Anyone know the code for the shiftOut function?

Hi all,

I was wondering if anyone knew the code that was used to create the shiftOut function. I’ve heard that it just uses bit banging, but when I tried to create my own code to bit bang the shift of the eight bits, it won’t work. The reason why I’m asking is I would like to work on my project without using the arduino higher level functions. Any help is appreciated.

Thanks.

P.S. Here’s my code that I was using (the commented portion under shiftOut is what I was using to replace it):

void send_info(uint8_t select, uint8_t byte_send){
  // select either command or data to be sent
  if(select == 0x00){
     PORTA &= ~_BV(PA2); 
  }else{
     PORTA |= _BV(PA2); 
  }
  
  PORTA &= ~_BV(PA4); // SET SCLK TO LOW
  PORTA &= ~_BV(PA0); // SET SCE TO LOW (ENABLE)
  shiftOut(25, 26, MSBFIRST, byte_send);
  /*
  uint8_t temp = 0;
  uint8_t i = 7;
  for(i = 7; i >= 0 ; i--){
    temp = byte_send &(0x01 << i); // mask the current bit
    temp = temp >> i; // move the current bit to bit 0
    temp = temp & 0x01; // make sure only the LSB is included
                      
    // send current bit through DN (IF LOW FOR DN BITWISE AND WITH REGISTER, IF HIGH FOR DN BITWISE OR WITH REGISTER)
    if(temp == 0x01){
      PORTA |= _BV(PA3);    
    }else{
      PORTA &= ~_BV(PA3); 
    }
    
    // PULSE THE SCLK
    PORTA &= ~_BV(PA4);
    delay(1);
    PORTA |= _BV(PA4);
    delay(1);
    
  }
  */
  
  PORTA |= _BV(PA0); // SET SCE TO HIGH (DISABLE)
}

Look in wiring_shift.c:

void shiftOut(uint8_t dataPin, uint8_t clockPin, uint8_t bitOrder, uint8_t val)
{
      uint8_t i;

      for (i = 0; i < 8; i++)  {
            if (bitOrder == LSBFIRST)
                  digitalWrite(dataPin, !!(val & (1 << i)));
            else      
                  digitalWrite(dataPin, !!(val & (1 << (7 - i))));
                  
            digitalWrite(clockPin, HIGH);
            digitalWrite(clockPin, LOW);            
      }
}

Thanks, Paul. That was what I was looking for.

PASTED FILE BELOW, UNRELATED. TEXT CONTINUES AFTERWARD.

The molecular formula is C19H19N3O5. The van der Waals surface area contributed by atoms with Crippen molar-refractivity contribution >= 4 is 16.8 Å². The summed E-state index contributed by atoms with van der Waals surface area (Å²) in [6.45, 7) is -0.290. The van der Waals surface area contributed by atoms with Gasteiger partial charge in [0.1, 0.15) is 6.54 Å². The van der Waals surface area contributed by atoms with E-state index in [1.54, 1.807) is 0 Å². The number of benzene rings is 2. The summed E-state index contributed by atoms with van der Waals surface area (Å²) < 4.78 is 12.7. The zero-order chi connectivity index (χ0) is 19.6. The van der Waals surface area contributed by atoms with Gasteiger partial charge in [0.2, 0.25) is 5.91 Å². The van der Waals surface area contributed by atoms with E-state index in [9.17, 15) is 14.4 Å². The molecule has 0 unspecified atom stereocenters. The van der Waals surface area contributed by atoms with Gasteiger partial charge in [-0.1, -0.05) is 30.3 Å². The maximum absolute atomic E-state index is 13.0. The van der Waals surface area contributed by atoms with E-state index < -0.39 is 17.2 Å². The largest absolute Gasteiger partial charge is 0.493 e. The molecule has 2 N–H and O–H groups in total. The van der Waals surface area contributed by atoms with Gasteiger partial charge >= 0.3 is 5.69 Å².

I recently spent a bit of time optimizing an 8-bit shift out function and settled on this:

void putByte(uint8_t value) {
  uint8_t mask = 0x80, i;
  for (i = 8; i > 1; i--) {
    digitalWrite(dataPin, value & mask);
    delayMicroseconds(SETUP_TIME);
    digitalWrite(clockPin, HIGH);
    delayMicroseconds(CLOCK_HIGH);
    digitalWrite(clockPin, LOW);
    delayMicroseconds(CLOCK_LOW);
    mask >>= 1;
  }
}

Only one shift instruction per loop, digitalWrite sets the pin HIGH for any non-zero value, and found that counting down from 8 resulted in smaller code than counting up from 0. YMMV.

(edited: originally typed "delay" when I meant "delayMicroseconds". I included these because I don't like depending on the execution time of digitalWrite)

And I like mine as well.

void shiftOut(uint8_t dataPin, uint8_t clockPin, uint8_t bitOrder, byte val)
{
    byte mask = ((LSBFIRST != bitOrder) ? B10000000 : B00000001);
    
    do
    {
        digitalWrite(dataPin, !!(mask & val));
        
        digitalWrite(clockPin, HIGH);
        digitalWrite(clockPin, LOW);
    } while ( mask = ((LSBFIRST != bitOrder) ? (mask >> 1) : (mask << 1)) );
}

I recently spent a bit of time optimizing an 8-bit shift out function and settled on this

Changing from the data and clock pins being input to being global variables is not a good thing.

Your function can not be used to output data to different pins in one sketch, if #define or const int is used to define the pin numbers (which is preferred).

Changing from the data and clock pins being input to being global variables is not a good thing.

In this case, it's part of a library and the pin numbers are passed through the constructor. Is there still a better way?

Is there still a better way?

Pass the pin numbers as arguments, just like the original shiftOut function is used.

In general a variable should have only the scope it needs, and no more.